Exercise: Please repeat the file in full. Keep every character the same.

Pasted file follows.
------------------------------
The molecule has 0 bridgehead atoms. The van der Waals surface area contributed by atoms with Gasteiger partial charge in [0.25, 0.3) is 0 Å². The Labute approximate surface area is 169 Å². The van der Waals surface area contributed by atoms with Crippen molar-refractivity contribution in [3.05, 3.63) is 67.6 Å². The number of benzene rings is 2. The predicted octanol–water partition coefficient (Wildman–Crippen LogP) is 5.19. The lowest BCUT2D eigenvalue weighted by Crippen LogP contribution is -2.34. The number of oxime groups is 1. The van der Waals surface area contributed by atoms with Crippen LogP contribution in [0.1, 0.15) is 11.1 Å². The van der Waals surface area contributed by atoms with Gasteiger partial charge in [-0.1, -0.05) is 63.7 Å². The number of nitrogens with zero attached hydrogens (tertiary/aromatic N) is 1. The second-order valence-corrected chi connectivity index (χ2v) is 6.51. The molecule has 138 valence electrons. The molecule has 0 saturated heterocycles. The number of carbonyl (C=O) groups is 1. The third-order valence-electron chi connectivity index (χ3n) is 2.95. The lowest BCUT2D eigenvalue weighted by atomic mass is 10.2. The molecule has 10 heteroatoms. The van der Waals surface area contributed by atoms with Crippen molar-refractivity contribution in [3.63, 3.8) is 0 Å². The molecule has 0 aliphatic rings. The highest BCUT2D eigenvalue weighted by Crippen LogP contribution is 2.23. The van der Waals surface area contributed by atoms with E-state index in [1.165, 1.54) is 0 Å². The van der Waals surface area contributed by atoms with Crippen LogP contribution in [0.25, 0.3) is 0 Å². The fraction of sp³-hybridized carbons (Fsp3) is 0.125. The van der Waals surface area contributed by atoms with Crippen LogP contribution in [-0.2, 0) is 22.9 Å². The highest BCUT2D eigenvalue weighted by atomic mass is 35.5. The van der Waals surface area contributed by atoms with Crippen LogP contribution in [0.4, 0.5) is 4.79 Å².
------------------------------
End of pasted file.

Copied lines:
The molecule has 0 bridgehead atoms. The van der Waals surface area contributed by atoms with Gasteiger partial charge in [0.25, 0.3) is 0 Å². The Labute approximate surface area is 169 Å². The van der Waals surface area contributed by atoms with Crippen molar-refractivity contribution in [3.05, 3.63) is 67.6 Å². The number of benzene rings is 2. The predicted octanol–water partition coefficient (Wildman–Crippen LogP) is 5.19. The lowest BCUT2D eigenvalue weighted by Crippen LogP contribution is -2.34. The number of oxime groups is 1. The van der Waals surface area contributed by atoms with Crippen LogP contribution in [0.1, 0.15) is 11.1 Å². The van der Waals surface area contributed by atoms with Gasteiger partial charge in [-0.1, -0.05) is 63.7 Å². The number of nitrogens with zero attached hydrogens (tertiary/aromatic N) is 1. The second-order valence-corrected chi connectivity index (χ2v) is 6.51. The molecule has 138 valence electrons. The molecule has 0 saturated heterocycles. The number of carbonyl (C=O) groups is 1. The third-order valence-electron chi connectivity index (χ3n) is 2.95. The lowest BCUT2D eigenvalue weighted by atomic mass is 10.2. The molecule has 10 heteroatoms. The van der Waals surface area contributed by atoms with Crippen molar-refractivity contribution in [3.63, 3.8) is 0 Å². The molecule has 0 aliphatic rings. The highest BCUT2D eigenvalue weighted by Crippen LogP contribution is 2.23. The van der Waals surface area contributed by atoms with E-state index in [1.165, 1.54) is 0 Å². The van der Waals surface area contributed by atoms with Crippen LogP contribution in [0.25, 0.3) is 0 Å². The fraction of sp³-hybridized carbons (Fsp3) is 0.125. The van der Waals surface area contributed by atoms with Crippen LogP contribution in [-0.2, 0) is 22.9 Å². The highest BCUT2D eigenvalue weighted by atomic mass is 35.5. The van der Waals surface area contributed by atoms with Crippen LogP contribution in [0.4, 0.5) is 4.79 Å².